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On-highway experience brings benefits to the Tier 4 off-highway engines for 2011 and 2012
By Tom Jackson
As one of the largest manufacturers of diesel engines – on and off road – and with thousands of OEM customers worldwide, Cummins came to the Tier 4 interim standards with three basic mandates:
• Keep it simple
• Keep it flexible
• Introduce the right technology for Tier 4i to minimize changes for Tier 4 final.
A big part of being able to meet the first two goals was the creation some 10 years ago of Cummins Emissions Solutions. This division of the company manufactures aftertreatment devices for on- and off-road engines as well as retrofit applications, and the experience garnered there played a significant role in the company’s ability to develop robust aftertreatment technology for Tier 4i.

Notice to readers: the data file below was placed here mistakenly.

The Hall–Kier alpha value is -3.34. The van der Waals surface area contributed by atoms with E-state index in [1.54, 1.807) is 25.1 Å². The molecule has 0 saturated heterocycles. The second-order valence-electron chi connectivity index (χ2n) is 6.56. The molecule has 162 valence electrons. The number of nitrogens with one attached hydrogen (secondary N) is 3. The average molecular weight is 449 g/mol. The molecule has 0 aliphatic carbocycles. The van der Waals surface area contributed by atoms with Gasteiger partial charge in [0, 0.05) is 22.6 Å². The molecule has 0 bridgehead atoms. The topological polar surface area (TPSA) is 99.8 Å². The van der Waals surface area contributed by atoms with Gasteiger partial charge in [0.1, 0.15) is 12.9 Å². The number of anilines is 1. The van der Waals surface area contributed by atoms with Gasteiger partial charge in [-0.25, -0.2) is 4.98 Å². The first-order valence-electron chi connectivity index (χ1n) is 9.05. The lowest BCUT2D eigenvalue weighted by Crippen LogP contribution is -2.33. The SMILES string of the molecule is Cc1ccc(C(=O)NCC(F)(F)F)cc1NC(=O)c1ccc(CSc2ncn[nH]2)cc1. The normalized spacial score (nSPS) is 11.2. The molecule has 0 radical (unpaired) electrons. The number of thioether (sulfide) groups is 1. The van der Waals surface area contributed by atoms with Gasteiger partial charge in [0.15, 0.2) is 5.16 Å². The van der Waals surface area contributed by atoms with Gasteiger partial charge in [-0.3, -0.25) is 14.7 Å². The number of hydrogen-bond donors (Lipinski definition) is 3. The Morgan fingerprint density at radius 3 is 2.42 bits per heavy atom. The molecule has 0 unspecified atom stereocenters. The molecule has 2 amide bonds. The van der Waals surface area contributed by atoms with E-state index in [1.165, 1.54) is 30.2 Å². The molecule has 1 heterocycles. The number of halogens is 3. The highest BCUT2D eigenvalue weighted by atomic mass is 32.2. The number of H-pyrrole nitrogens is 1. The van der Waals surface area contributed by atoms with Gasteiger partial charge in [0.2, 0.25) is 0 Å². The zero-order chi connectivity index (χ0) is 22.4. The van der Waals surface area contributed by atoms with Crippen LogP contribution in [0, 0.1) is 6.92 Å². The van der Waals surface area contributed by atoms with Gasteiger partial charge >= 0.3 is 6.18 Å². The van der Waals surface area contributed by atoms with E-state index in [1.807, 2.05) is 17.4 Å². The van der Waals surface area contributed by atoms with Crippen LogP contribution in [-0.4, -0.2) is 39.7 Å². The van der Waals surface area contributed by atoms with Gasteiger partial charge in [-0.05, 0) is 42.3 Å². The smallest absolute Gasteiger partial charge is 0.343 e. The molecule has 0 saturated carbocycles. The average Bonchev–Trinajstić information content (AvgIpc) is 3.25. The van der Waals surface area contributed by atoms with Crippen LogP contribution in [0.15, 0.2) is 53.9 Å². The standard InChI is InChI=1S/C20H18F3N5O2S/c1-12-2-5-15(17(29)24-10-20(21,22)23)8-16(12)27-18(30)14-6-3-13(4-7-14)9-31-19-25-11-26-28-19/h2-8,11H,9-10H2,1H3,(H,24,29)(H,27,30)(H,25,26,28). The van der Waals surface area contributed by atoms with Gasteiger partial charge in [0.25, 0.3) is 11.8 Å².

“CES has produced more than 650,000 particulate filters for the on-highway market,” says Mike Brinker, director of industrial sales in North America. “That gave us a head start so we were able to offer OEMs aftertreatment configurations that are as flexible as possible, making it easier for OEMs to install them into the machine.” The company’s on-highway experience also added to the knowledge base, having built more than 1 million EGR engines and 2.5 million variable geometry turbochargers (VGTs).
Two different approaches
Cummins has two classes of engines that fall under the Tier 4i provisions:
• 75 to 173 horsepower, including the QSB6.7, QSB4.5 and QSB3.3 engines, which will meet their EPA emissions standards starting in 2012.
• 174 to 751 horsepower, including the QSB6.7, QSL9, QSX11.9 and QSX15 engines, which will meet their standards starting this month.